The block diagram is made for the convenience of the reader so that he/she could be able to understand the step by step working principle of the project quite easily.
Step 4: Understanding The Working Principle
In order to charge a battery the voltage that is at the input side would be stepped down first, then it will be rectified and then it will be filtered in order to maintain a constant DC supply. The voltage that will be at the output side of the circuit will then be fed into the battery that we want to charge. There are two options for the power source. One is AC and the other one is DC. It is the choice of the person who is designing the circuit. If he/she has a DC battery it could be used and it is recommended because the circuit becomes complex when we use transformers for converting AC into DC. If one doesn’t have a DC battery AC to DC adapter can be used.
Step 5: Analysing The Circuit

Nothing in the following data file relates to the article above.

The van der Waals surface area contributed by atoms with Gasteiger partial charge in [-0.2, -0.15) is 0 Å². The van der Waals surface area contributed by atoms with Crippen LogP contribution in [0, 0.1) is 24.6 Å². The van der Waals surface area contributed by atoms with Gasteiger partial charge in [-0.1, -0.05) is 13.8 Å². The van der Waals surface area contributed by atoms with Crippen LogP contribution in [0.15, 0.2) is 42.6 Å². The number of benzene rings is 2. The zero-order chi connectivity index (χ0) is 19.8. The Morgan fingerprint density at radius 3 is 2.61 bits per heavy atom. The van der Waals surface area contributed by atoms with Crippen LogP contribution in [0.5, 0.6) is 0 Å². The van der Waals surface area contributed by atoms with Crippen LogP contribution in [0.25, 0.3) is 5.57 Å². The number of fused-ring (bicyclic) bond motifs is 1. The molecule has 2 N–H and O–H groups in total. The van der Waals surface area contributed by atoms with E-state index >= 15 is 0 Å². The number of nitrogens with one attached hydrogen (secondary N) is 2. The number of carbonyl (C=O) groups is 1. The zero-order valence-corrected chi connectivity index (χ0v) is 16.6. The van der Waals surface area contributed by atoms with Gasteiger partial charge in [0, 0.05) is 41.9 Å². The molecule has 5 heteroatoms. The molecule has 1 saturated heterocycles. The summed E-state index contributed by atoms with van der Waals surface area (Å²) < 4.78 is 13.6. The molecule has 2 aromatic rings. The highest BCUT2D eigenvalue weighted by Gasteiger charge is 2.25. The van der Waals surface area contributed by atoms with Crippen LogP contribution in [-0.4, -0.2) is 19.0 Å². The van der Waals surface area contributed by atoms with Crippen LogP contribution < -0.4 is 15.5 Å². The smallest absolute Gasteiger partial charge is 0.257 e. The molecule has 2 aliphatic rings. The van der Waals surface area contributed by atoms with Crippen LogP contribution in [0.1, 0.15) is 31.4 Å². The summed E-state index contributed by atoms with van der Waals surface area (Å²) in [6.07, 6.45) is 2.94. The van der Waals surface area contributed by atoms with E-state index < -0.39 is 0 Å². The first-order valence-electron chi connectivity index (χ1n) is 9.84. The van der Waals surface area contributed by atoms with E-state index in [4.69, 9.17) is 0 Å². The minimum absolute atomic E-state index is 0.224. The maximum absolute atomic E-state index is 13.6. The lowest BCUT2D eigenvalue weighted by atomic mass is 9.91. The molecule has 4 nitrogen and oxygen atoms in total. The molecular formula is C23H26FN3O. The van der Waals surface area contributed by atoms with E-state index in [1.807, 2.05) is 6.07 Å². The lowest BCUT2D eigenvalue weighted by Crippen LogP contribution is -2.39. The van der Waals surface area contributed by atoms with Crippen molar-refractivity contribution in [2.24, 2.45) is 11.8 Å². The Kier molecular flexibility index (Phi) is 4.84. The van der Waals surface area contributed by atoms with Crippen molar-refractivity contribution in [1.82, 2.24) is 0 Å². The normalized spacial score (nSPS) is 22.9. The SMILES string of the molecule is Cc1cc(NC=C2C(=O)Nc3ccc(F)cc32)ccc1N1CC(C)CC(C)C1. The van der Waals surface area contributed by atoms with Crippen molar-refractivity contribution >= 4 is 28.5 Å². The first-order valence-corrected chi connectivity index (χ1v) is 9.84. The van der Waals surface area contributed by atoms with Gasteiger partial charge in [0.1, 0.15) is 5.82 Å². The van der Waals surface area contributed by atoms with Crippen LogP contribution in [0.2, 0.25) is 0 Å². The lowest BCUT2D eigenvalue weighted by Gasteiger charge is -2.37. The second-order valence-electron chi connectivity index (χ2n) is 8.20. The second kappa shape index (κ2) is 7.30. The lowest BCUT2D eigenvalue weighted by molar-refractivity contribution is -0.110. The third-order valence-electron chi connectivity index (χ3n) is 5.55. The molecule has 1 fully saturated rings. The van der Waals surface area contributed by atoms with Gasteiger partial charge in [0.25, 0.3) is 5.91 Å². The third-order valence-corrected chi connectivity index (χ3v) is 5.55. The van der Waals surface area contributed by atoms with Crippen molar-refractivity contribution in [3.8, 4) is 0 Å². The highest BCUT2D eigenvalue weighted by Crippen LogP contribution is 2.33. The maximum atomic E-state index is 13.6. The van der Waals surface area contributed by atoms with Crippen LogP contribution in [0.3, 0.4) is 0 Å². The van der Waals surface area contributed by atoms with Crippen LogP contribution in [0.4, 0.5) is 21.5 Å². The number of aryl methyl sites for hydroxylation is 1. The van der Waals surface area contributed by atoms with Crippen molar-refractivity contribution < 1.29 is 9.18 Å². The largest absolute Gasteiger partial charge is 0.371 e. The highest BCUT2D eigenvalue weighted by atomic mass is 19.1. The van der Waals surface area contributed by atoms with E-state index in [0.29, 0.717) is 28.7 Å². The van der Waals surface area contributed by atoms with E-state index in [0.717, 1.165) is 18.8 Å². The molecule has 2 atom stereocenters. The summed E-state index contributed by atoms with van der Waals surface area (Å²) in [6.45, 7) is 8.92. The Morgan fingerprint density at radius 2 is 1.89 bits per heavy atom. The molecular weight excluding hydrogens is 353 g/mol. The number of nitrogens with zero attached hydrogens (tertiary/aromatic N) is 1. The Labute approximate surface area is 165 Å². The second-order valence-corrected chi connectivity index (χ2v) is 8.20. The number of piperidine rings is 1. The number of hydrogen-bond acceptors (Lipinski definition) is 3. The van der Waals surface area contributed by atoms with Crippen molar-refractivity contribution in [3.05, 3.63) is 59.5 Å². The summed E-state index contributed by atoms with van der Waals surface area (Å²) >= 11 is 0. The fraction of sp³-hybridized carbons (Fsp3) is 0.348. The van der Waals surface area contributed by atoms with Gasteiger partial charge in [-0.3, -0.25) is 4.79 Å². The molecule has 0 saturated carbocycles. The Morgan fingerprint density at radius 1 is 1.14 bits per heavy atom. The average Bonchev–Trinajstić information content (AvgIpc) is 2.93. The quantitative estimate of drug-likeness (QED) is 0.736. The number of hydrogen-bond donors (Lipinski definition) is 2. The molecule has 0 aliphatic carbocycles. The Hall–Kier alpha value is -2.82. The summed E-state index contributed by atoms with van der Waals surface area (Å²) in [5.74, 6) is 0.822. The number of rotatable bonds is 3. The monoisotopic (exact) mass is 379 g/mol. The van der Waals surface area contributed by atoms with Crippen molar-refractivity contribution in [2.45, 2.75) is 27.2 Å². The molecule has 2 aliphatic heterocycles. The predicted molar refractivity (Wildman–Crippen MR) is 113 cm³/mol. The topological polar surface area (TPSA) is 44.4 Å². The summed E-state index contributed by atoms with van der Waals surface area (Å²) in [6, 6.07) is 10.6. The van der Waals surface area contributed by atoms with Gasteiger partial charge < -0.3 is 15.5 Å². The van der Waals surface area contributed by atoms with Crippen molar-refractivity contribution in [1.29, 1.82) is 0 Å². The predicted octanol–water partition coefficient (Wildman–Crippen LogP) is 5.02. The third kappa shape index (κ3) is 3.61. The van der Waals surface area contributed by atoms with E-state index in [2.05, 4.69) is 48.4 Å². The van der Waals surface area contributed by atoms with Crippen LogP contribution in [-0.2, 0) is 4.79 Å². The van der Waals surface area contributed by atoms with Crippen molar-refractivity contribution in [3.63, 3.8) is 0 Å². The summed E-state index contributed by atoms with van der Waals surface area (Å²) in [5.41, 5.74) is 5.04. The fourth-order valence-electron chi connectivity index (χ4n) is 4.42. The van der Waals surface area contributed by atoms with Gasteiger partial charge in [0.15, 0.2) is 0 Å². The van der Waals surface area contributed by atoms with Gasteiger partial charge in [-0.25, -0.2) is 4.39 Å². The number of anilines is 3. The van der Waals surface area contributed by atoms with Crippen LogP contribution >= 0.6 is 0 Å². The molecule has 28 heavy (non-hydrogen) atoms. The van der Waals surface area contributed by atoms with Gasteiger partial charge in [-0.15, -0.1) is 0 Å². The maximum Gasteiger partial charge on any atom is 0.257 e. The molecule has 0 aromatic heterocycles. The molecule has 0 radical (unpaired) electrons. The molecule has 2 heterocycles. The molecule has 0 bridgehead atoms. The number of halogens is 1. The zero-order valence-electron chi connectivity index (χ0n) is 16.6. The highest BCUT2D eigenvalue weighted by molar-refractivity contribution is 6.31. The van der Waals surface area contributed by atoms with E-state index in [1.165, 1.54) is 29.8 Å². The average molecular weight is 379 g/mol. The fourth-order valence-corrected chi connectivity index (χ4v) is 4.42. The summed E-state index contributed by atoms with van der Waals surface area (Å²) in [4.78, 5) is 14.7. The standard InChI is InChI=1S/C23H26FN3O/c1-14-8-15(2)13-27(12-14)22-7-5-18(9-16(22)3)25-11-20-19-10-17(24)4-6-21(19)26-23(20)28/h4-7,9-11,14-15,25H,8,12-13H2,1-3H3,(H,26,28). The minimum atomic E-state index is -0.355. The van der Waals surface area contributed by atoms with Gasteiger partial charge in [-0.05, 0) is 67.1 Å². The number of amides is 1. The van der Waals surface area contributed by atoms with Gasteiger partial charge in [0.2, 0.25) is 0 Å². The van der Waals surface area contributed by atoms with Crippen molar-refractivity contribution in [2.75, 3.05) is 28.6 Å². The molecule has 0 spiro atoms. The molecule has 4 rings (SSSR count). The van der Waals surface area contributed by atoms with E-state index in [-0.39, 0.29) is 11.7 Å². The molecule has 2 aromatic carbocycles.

The major portion of the circuit consists of a Bridge Rectifier on the left. The 220V AC is applied at the input side and it is stepped down to the 18V DC. Instead of applying the AC voltage, a DC battery could also be used as a power source for operating the circuit. That input voltage whether it is AC or DC is applied to the LM7815 voltage regulator and then capacitors are connected to purify the voltage so that pure voltage can be applied further to the Relay. After passing through the capacitor voltage enters the Relay and appliance that is connected to the circuit starts charging through 1 Ohm resistor. At the point when the charging voltage of the battery arrives at the stumbling point, for example, 14.5V, the Zener diode starts conduction and gives enough base voltage to the transistor. Due to this conduction, the transistor goes in saturation region and it’s output becomes HIGH. Due to that high output, the relay becomes active and the appliance is disconnected from the supply.